To tie this back into the original post, though:

"I found it interesting that demonstrating psi ability is now secondary to explaining "how" psi works"

The meta analysis of the body of research combined, totaling some hundreds of thousands of trials, with p-values orders of magnitude smaller than what's required for "statistically significant", is enough for researchers to conclude that it is a real effect. At this time, continuing to repeat the exact same experiments that have already been shown to be statistically significant many times over doesn't seem like a good use of time.

As Mick noted, the effect is incredibly tiny. So, to notice the effect at all, it typically requires an abnormally large number of trials, which is time consuming, and can also be expensive. "Psi" researchers have established (at least to themselves, fitting scientific criteria) that the effect(s) exist, but there doesn't appear to be any solid theory as to "how" it exists/works, that fits nicely with everything else we know about consciousness and the universe.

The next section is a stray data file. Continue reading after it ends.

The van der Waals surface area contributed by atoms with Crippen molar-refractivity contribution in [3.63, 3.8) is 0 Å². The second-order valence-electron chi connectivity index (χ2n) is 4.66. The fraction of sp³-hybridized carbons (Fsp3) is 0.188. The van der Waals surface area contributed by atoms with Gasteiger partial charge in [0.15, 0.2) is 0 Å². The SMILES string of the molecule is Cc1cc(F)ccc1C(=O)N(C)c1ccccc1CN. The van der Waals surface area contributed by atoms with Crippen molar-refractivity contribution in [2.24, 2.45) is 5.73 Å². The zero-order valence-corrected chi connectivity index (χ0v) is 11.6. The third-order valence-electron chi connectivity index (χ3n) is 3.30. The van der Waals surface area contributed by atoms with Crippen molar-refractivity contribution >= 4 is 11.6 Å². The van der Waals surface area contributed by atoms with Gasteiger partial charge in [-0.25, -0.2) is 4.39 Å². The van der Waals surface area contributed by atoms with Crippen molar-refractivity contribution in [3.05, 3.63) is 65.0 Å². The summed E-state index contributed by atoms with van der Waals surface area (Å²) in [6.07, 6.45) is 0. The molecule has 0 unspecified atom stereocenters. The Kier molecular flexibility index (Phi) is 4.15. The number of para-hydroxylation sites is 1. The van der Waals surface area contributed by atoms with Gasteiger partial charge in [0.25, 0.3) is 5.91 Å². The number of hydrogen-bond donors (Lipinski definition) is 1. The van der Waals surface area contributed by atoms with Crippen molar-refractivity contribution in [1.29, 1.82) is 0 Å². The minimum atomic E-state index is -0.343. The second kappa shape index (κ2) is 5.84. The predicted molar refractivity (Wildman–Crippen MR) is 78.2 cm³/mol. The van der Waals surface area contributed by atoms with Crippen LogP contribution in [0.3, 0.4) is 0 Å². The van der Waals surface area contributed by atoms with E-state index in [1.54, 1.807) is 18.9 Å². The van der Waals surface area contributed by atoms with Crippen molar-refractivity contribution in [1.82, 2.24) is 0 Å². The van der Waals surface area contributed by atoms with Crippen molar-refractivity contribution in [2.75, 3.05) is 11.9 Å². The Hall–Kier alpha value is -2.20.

If they can find out "how" it works, then it's a relatively short leap from there to develop ways to increase the effect. So far, the only real relevant increase in the effect seems to be between "meditators" vs "non meditators", but much like "psi", little can be empirically said about meditation itself... only its effects can be measured (I think usually in terms of blood pressure, emotional mood, physical therapy, etc). The "psi abilities" of random participants (although statistically significant) is too small to have any practical applications, unless there is some empirically valid way to "increase" or "train" it (assuming it is an "ability").

Outside the actual field of research, there's many explanations ranging from "unsupported" to outright quantum woo woo... one of the most popular is that there is some sort of "psychic energy" that, itself, has been unseen and undetected throughout the entire time of research. Prof. Stenger explains why it's a bad theory here: